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ignorant Edmund Wilson

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  • David Lenander
    I can t recall what Stimpson had to say, but I do retain some memories of Wilson s famous essay/review, from reading it 30 years ago or so. It was not
    Message 1 of 2 , Sep 4, 2007
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      I can't recall what Stimpson had to say, but I do retain some
      memories of Wilson's famous essay/review, from reading it 30 years
      ago or so. It was not ignorant, and though of course I disagree with
      it on many points, I've always admired his insights about book 4,
      Frodo & Sam's journey in Mordor, and I also admire his snarky but
      skilled attack on the books. It's funny and clever. It's not
      ignorant, even if it's unfair or careless in part.


      On Sep 4, 2007, at 5:15 AM, mythsoc@yahoogroups.com wrote:

      > Yes, it surely did. And so has ignorant criticism of Tolkien, from the
      > Edmund Wilsons and Catharine Stimpsons of the world.

      David Lenander
      d-lena@...
      2095 Hamline Ave. N.
      Roseville, MN 55113

      651-292-8887
      http://www.umn.edu/~d-lena/RIVENDELL.html




      [Non-text portions of this message have been removed]
    • Merlin DeTardo
      ...
      Message 2 of 2 , Sep 4, 2007
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        ---David Lenander <d-lena@...> wrote:
        << ...I do retain some memories of Wilson's famous essay/review, from
        reading it 30 years ago or so. It was not ignorant, and though of
        course I disagree with it on many points, I've always admired his
        insights about book 4, Frodo & Sam's journey in Mordor, and I also
        admire his snarky but skilled attack on the books. It's funny and
        clever. It's not ignorant, even if it's unfair or careless in part.
        >>

        Well, Book 4 covers Frodo and Sam's journey before they reach Mordor,
        but Wilson, in his 2,100-word review, has little to say about either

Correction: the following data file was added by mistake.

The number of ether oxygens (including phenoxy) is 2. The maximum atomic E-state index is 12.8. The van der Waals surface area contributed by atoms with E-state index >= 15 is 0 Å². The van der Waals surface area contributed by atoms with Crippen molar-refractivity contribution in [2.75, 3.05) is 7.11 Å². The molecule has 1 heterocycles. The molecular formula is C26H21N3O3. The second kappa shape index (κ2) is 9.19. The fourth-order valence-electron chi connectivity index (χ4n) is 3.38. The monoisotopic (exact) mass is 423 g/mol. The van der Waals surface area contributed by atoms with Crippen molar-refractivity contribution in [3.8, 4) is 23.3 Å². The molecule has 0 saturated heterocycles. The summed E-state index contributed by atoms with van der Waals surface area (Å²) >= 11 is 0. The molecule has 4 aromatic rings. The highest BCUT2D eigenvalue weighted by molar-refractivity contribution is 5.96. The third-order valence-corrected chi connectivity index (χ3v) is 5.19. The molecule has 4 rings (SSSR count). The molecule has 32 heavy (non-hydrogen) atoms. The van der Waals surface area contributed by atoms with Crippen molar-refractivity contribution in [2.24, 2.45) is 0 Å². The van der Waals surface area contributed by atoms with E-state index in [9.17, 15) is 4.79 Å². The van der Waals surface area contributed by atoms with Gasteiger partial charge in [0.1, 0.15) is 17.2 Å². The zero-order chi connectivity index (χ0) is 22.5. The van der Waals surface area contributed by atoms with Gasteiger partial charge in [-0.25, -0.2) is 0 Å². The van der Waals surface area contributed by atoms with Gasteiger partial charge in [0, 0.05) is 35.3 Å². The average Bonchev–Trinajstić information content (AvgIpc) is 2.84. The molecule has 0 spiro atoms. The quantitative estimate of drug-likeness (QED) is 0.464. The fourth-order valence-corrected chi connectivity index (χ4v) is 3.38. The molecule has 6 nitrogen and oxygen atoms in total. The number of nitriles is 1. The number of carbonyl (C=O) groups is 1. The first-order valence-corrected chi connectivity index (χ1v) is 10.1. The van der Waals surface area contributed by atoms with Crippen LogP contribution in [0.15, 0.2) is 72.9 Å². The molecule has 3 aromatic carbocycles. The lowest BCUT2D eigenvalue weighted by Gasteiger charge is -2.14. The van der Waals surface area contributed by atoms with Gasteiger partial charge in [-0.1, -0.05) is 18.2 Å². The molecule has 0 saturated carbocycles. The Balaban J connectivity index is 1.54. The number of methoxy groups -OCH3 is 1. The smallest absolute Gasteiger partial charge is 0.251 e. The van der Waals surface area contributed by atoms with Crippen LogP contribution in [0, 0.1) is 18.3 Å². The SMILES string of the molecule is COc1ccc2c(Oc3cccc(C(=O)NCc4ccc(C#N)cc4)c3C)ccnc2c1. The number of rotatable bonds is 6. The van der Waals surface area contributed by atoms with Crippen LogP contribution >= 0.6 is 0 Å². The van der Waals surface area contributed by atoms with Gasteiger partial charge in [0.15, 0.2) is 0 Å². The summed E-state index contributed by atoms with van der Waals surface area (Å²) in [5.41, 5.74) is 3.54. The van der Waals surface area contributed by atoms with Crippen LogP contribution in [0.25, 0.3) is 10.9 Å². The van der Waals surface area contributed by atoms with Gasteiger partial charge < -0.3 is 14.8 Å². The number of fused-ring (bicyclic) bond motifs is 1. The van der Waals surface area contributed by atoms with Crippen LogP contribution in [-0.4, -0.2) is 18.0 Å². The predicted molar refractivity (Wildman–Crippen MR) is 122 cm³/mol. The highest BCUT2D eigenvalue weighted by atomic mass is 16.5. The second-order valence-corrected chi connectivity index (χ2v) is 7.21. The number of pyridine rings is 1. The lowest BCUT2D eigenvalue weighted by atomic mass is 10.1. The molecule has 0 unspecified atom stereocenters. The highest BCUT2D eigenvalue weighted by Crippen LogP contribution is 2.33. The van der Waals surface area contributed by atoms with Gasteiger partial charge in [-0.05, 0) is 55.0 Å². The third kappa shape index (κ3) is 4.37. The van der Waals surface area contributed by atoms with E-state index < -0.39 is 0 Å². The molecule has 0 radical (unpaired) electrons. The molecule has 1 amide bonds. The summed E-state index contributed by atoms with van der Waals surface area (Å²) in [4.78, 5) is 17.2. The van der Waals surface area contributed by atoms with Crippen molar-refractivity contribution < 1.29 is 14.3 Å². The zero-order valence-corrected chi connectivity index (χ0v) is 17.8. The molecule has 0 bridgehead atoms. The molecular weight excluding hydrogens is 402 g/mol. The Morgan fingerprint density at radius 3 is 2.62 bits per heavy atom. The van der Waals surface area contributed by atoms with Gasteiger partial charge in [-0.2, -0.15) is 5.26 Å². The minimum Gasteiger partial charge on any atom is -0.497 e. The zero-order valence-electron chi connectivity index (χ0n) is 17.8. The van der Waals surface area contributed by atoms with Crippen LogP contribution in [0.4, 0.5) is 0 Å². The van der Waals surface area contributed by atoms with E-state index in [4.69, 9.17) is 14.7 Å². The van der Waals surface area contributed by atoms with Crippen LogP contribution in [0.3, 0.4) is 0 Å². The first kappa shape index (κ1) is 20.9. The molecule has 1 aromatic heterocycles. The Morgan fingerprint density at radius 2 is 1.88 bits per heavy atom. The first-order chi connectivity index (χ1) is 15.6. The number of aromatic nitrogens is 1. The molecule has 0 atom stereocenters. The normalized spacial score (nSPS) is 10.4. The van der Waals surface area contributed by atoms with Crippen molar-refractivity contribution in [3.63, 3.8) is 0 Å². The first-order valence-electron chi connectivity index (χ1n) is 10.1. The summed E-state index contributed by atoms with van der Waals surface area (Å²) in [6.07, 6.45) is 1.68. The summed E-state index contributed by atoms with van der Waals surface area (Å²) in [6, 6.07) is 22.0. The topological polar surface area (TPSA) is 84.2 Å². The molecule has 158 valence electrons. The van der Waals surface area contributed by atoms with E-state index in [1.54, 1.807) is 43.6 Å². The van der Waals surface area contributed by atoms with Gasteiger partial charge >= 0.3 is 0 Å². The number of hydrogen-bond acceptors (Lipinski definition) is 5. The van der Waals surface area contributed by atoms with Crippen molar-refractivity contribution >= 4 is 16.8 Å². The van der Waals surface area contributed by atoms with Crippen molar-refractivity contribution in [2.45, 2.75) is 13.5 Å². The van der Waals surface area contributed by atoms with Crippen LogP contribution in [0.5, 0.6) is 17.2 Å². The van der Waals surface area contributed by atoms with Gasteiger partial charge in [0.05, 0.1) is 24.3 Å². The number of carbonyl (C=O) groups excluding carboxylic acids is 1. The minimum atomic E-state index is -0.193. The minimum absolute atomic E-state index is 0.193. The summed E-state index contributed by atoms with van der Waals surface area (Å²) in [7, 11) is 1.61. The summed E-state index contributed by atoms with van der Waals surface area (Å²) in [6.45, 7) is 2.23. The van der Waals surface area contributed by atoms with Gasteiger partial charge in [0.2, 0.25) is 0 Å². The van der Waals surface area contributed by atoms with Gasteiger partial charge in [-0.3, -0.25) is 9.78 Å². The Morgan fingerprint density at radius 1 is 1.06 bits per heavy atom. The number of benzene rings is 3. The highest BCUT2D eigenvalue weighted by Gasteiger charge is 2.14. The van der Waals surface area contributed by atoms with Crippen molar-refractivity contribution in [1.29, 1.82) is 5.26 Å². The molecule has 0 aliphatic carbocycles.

Book 4 or Mordor that could be called insightful. This is about as
        deep as he gets, referring to the effect of the Ring on its bearers:

        "Now, this situation does create interest; it does seem to have
        possibilities. One looks forward to a queer dilemma, a new kind of
        hair-breadth escape, in which Frodo, in the Enemy's kingdom, will
        find himself half-seduced into taking over the enemy's point of view,
        so that the realm of shadows and horrors will come to seem to him,
        once he is in it, once he is strong in the power of the ring, a
        plausible and pleasant place, and he will narrowly escape the danger
        of becoming a monster himself. But these bugaboos are not magnetic;
        they are feeble and rather blank; one does not feel they have any
        real power. The Good People simply say 'Boo' to them."

        Certainly Wilson's is a learned review, but it seems to me willfully
        blind to Tolkien's achievement: "These characters who are no
        characters are involved in interminable adventures the poverty of
        invention displayed in which is, it seems to me, almost pathetic."

        By the way, Wilson's review was cited approvingly by Vincent Canby,
        the New York Times film critic, in his negative review of Bakshi's
        _LotR_ [1]; Canby seemed to feel the film's problems are due to the
        source material as much as anything else.

        -Merlin DeTardo


        [1] http://www.nytimes.com/1978/11/15/movies/tolkien-bakshi.html
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